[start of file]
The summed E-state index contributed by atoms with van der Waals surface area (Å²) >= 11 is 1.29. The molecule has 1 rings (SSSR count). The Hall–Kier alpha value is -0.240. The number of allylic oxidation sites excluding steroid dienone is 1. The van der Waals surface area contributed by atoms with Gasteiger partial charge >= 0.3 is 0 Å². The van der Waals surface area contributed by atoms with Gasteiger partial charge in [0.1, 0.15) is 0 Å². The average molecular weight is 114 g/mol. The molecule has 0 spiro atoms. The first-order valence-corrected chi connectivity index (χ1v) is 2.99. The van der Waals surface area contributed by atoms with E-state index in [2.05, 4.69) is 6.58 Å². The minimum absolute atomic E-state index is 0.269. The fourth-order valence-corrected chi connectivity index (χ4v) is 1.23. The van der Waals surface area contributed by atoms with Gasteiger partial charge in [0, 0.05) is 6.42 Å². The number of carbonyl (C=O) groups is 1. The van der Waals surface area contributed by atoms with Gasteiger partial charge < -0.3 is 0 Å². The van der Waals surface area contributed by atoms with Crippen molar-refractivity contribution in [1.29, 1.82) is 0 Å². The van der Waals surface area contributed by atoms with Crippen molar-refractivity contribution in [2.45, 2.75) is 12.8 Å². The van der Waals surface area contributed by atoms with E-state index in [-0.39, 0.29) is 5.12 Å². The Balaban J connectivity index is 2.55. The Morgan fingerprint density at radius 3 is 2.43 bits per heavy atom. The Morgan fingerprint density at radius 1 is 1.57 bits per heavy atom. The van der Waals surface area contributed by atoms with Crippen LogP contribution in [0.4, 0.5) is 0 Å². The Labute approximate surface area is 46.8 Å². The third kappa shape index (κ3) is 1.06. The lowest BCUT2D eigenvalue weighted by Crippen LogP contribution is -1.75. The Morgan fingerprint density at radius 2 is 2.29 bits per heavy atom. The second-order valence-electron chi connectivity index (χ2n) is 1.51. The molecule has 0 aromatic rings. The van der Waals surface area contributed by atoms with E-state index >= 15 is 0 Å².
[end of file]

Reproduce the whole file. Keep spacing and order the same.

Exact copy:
The summed E-state index contributed by atoms with van der Waals surface area (Å²) >= 11 is 1.29. The molecule has 1 rings (SSSR count). The Hall–Kier alpha value is -0.240. The number of allylic oxidation sites excluding steroid dienone is 1. The van der Waals surface area contributed by atoms with Gasteiger partial charge >= 0.3 is 0 Å². The van der Waals surface area contributed by atoms with Gasteiger partial charge in [0.1, 0.15) is 0 Å². The average molecular weight is 114 g/mol. The molecule has 0 spiro atoms. The first-order valence-corrected chi connectivity index (χ1v) is 2.99. The van der Waals surface area contributed by atoms with E-state index in [2.05, 4.69) is 6.58 Å². The minimum absolute atomic E-state index is 0.269. The fourth-order valence-corrected chi connectivity index (χ4v) is 1.23. The van der Waals surface area contributed by atoms with Gasteiger partial charge in [0, 0.05) is 6.42 Å². The number of carbonyl (C=O) groups is 1. The van der Waals surface area contributed by atoms with Gasteiger partial charge < -0.3 is 0 Å². The van der Waals surface area contributed by atoms with Crippen molar-refractivity contribution in [1.29, 1.82) is 0 Å². The van der Waals surface area contributed by atoms with Crippen molar-refractivity contribution in [2.45, 2.75) is 12.8 Å². The van der Waals surface area contributed by atoms with E-state index in [-0.39, 0.29) is 5.12 Å². The Balaban J connectivity index is 2.55. The Morgan fingerprint density at radius 3 is 2.43 bits per heavy atom. The Morgan fingerprint density at radius 1 is 1.57 bits per heavy atom. The van der Waals surface area contributed by atoms with Crippen LogP contribution in [0.4, 0.5) is 0 Å². The Labute approximate surface area is 46.8 Å². The third kappa shape index (κ3) is 1.06. The lowest BCUT2D eigenvalue weighted by Crippen LogP contribution is -1.75. The Morgan fingerprint density at radius 2 is 2.29 bits per heavy atom. The second-order valence-electron chi connectivity index (χ2n) is 1.51. The molecule has 0 aromatic rings. The van der Waals surface area contributed by atoms with E-state index >= 15 is 0 Å².